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NA debates first law on railways

Update: May, 12/2005 - 00:00

NA debates first law on railways

(12-05-2005)

HA NOI — After 124 years of operation, the first law to govern the Vietnamese railway system was debated yesterday by the National Assembly.

Provisions of the Railway Law debated by delegates pertained to future development, financing infrastructure improvements, management and safety.

The nation’s railroads are in dire need of investment for improvement, said Le Van Cuong, a delegate from the central province of Thanh Hoa.

The annual investment of more than VND400 billion (US$25.47 million) from the State budget is just enough to pay for nearly 40,000 workers and maintain 2,000km of the national system’s 3,000km, Cuong said.

Not a single new kilometre of railway has been built in the past decade.

He said participation by a diverse group of investors will be necessary to the system’s improvement.

Cuong said other countries have found that private investors are hesitant to fund railway projects because they are expensive and take a long time to turn a profit. This leaves national governments with the burden of improving the costly systems.

"The State should enact incentive policies to attract both Vietnamese and foreign investors, ensure fair competition amongst bidders and protect the rights of investors in the sector," said Dinh Thi Ninh from the northern mountainous province of Son La.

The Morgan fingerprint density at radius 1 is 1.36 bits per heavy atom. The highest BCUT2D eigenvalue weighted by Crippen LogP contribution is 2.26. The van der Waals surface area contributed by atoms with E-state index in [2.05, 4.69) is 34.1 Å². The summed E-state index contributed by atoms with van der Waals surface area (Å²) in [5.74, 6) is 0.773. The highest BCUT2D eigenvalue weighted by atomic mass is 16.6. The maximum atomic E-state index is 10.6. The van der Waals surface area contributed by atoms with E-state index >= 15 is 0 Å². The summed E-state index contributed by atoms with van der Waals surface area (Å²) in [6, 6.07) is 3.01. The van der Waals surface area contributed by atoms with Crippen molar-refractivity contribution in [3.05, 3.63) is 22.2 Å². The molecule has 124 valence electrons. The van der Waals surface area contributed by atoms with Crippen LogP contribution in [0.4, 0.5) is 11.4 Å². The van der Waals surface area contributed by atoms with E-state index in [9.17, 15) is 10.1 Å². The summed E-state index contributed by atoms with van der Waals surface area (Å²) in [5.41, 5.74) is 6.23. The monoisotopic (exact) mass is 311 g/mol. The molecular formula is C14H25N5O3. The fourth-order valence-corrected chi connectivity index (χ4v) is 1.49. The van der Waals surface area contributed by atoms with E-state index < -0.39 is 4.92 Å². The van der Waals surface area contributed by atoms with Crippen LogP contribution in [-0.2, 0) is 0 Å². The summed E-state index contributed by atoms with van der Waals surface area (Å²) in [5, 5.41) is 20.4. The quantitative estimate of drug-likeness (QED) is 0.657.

"The State should also encourage technological research and personnel training programmes to improve the sector," said the delegate from the southern province of Ca Mau, Tran Thanh Khiem.

"Investment in transport development, means investment in economic development," said Mai Quoc Binh from HCM City.

Most delegates agreed investment should be divided between infrastructure improvement and transport services.

Tran Cong Kich from the northern province of Ninh Binh, however, argued that one organisation should oversee infrastructure and transport services but an independent agency should track the system’s finances.

The quick handling of the E1 train derailment in the central province of Thua Thien- Hue last March proved the importance of a single agency to run the railway, Kich said.

Echoing Kich’s idea for an independent accountant, delegate Dinh Thi Ninh from Son La said the sector’s accounts must be kept transparent.

Vu Ngoc Cu from the northern province of Lao Cai also supported transparent accounting but maintained that the Railway Corporation should be the only organiser of the system.

Nguyen Tan Tuan from Khanh Hoa Province said the responsibilities of the Railway Security Forces remain unclear. He argued that the draft only stipulates the duties of local police and the local people’s committees where accidents occur. Security aboard the trains still needs to be more clearly stipulated, he said.

Nguyen Thi Hong Khanh from the southern province of Dong Nai said new railroads should not cut through residential areas, or along precarious rock formations where rescues would be difficult.

A plan of action for accidents must be made clearer in article ten of the draft, said Hoang Van Loi from Bac Giang Province.

The draft Railway Law which has nine chapters and 120 articles is expected to be approved by the National Assembly on May 19. — VNS

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